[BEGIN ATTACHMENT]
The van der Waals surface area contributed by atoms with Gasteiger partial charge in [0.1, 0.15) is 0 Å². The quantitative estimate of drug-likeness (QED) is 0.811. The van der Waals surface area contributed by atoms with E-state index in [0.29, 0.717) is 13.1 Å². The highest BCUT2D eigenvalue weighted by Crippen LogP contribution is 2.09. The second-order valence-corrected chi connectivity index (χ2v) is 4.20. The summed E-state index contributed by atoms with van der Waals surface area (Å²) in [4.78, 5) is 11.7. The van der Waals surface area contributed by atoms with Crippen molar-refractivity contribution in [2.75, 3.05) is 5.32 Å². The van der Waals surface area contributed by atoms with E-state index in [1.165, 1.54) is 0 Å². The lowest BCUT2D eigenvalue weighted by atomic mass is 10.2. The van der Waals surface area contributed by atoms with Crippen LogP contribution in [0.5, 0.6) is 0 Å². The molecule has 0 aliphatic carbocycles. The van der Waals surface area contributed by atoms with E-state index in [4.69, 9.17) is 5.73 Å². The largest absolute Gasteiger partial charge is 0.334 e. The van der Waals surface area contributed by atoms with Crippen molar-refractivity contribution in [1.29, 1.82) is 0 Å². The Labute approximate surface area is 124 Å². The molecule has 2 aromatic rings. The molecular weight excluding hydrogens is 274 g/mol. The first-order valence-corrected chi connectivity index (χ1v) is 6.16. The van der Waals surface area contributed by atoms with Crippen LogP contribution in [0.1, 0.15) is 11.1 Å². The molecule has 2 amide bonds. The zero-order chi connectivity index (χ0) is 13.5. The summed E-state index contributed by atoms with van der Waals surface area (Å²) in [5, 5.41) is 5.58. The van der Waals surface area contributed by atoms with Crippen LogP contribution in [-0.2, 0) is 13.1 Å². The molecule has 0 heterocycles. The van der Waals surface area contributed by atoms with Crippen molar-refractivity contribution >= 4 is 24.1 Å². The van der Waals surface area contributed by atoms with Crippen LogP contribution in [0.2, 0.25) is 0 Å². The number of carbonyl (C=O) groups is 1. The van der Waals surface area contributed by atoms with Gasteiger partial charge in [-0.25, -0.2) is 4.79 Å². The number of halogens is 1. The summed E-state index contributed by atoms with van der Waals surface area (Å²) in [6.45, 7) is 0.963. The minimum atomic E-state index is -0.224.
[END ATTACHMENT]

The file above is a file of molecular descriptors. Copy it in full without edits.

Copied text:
The van der Waals surface area contributed by atoms with Gasteiger partial charge in [0.1, 0.15) is 0 Å². The quantitative estimate of drug-likeness (QED) is 0.811. The van der Waals surface area contributed by atoms with E-state index in [0.29, 0.717) is 13.1 Å². The highest BCUT2D eigenvalue weighted by Crippen LogP contribution is 2.09. The second-order valence-corrected chi connectivity index (χ2v) is 4.20. The summed E-state index contributed by atoms with van der Waals surface area (Å²) in [4.78, 5) is 11.7. The van der Waals surface area contributed by atoms with Crippen molar-refractivity contribution in [2.75, 3.05) is 5.32 Å². The van der Waals surface area contributed by atoms with E-state index in [1.165, 1.54) is 0 Å². The lowest BCUT2D eigenvalue weighted by atomic mass is 10.2. The van der Waals surface area contributed by atoms with Crippen LogP contribution in [0.5, 0.6) is 0 Å². The molecule has 0 aliphatic carbocycles. The van der Waals surface area contributed by atoms with E-state index in [4.69, 9.17) is 5.73 Å². The largest absolute Gasteiger partial charge is 0.334 e. The van der Waals surface area contributed by atoms with Crippen molar-refractivity contribution in [1.29, 1.82) is 0 Å². The Labute approximate surface area is 124 Å². The molecule has 2 aromatic rings. The molecular weight excluding hydrogens is 274 g/mol. The first-order valence-corrected chi connectivity index (χ1v) is 6.16. The van der Waals surface area contributed by atoms with Crippen LogP contribution in [0.1, 0.15) is 11.1 Å². The molecule has 2 amide bonds. The zero-order chi connectivity index (χ0) is 13.5. The summed E-state index contributed by atoms with van der Waals surface area (Å²) in [5, 5.41) is 5.58. The van der Waals surface area contributed by atoms with Crippen LogP contribution in [-0.2, 0) is 13.1 Å². The molecule has 0 heterocycles. The van der Waals surface area contributed by atoms with Crippen molar-refractivity contribution >= 4 is 24.1 Å². The van der Waals surface area contributed by atoms with Crippen LogP contribution in [0.2, 0.25) is 0 Å². The number of carbonyl (C=O) groups is 1. The van der Waals surface area contributed by atoms with Gasteiger partial charge in [-0.25, -0.2) is 4.79 Å². The number of halogens is 1. The summed E-state index contributed by atoms with van der Waals surface area (Å²) in [6.45, 7) is 0.963. The minimum atomic E-state index is -0.224.